I don’t really know what cancer is, but mom’s in the hospital having surgery because she has it. I think that’s what Aunt Barb had and she died. I hope mom doesn’t die, too.
We’re visiting her today. She might be ready to come home, but I’m not sure. I hope so. She’s in a nice private hospital. Her room is almost homey with wood trim and soft lighting, not sterile like a typical hospital room. She’s sitting up in bed, propped up with pillows behind her. Her noon meal sits half eaten on the portable tray; she was always a slow eater, but this hospital food seems to have caused her to pick even more than usual. I climb up on the bed next to her and eye what’s left. “Can I have your Jello?” I ask. A half smile crosses her lips as she reckons I can help her clean her plate. “I have to eat it all before I can go home,” she says.
I wasn’t there the last time she went into the hospital. That time it was colon cancer. No one called to tell me she’d been admitted again or how bad it was, so I wasn’t there to eat her Jello. Maybe if I had been she could have come home again.
Rays of summer sun
Overshadowed by dark pall
Cancer beckons death
It’s Haibun Monday at dVerse Poets Pub and guest host Lady Nyo is calling for haibuns involving a childhood memory. If it was May or August, I might have conjured up a happy memory to share. But it’s January and I’m missing my mom so this is what I’ve got for today.
Filed under Family, Life, Poetry
It never leaves
the pain, the heartache
of losing one so dear
Or one who should have been dear
but for youth and shame
that kept me
from truly knowing
and being known by you
I hid so much from you
I didn’t let you be there for me
as a mom should be
It’s not your fault
I know that now
but then I was afraid
I would disappoint you
Even at 23 your love
but was only hidden
behind my own doubts and fears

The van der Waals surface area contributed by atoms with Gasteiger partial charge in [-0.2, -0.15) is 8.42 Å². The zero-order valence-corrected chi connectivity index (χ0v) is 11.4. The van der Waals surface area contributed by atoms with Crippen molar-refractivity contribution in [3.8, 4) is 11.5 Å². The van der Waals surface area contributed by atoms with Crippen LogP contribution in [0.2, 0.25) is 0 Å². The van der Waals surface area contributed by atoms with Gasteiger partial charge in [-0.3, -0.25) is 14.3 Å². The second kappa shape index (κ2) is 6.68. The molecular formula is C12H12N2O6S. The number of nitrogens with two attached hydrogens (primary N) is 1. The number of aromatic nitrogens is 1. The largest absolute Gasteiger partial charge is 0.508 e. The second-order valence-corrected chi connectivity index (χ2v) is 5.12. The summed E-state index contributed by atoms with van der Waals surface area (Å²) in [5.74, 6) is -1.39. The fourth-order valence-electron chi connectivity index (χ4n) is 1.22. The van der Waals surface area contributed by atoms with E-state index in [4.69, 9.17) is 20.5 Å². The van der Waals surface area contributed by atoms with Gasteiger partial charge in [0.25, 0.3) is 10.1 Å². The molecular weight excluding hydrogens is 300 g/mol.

If you were here today
I would tell you how much I love you
I’d share the love of Jesus with you
tell you how He opened my eyes
to your love that I could never see
I would celebrate with you
I’d make you your favorite pecan pie
with fresh whipped cream for your birthday
just as you always made my favorite
lemon meringue for my birthday
We’d marvel that you made it 90 years
But you didn’t, so we won’t
I’ll just miss you like I always do
Shared for Open Link Night at dVerse Poets Pub. Head on over and see what others have to share.
Green leaves burst forth
heralding spring, summer to come
Basking in sun amidst blooms
bright pink, yellow, orange
It never lasts long enough
Tears fall as blooms fade
Leaves turn red, then brown
Crisply dying on the ground
For Quadrille Monday at dVerse Poets Pub De Jackson is tending bar. She’s calling for poems that include the word leaves “in honor of the season many of us crave.” As you might be able to tell from my poem, I am not among that “many.” I am not even close to ready for summer to be over. Not even close.
Tears spilled from my eyes
Anger the apparent trigger
He wouldn’t listen
Then I realize the real trigger
This series of events:
Writing of Dad’s death
Hearing of Aunt Dot’s passing
Trying to save a few bucks
on airline tickets
De is running the bar at dVerse Poets Pub today and calling for us to write a 44-word Quadrille using the word “spill.” Come on over and join the fun!
Filed under Family, Life, Poetry
I’m green with envy
Hearing you complain
About having to care for
Your aging father
It’s such a burden you say
What I wouldn’t give
To be planning my daddy’s
95th birthday party today
But there’s no party
Only wishing him near
The prompt today at dVerse Poets Pub today is to write a Quadrille (44 words exactly) using the word “green.” The prompt isn’t live yet in my time zone, but I peeked at some other poets who have their poems up already to find out what the required word is.
My dad would have been 95, but he died 23 years ago so this is as close as I’ll get to celebrating his birthday.
My dad was the best.
I remember when I was a kid how with gloved hand he would take each bullhead off the hook so I wouldn’t get cut by their spiky fins.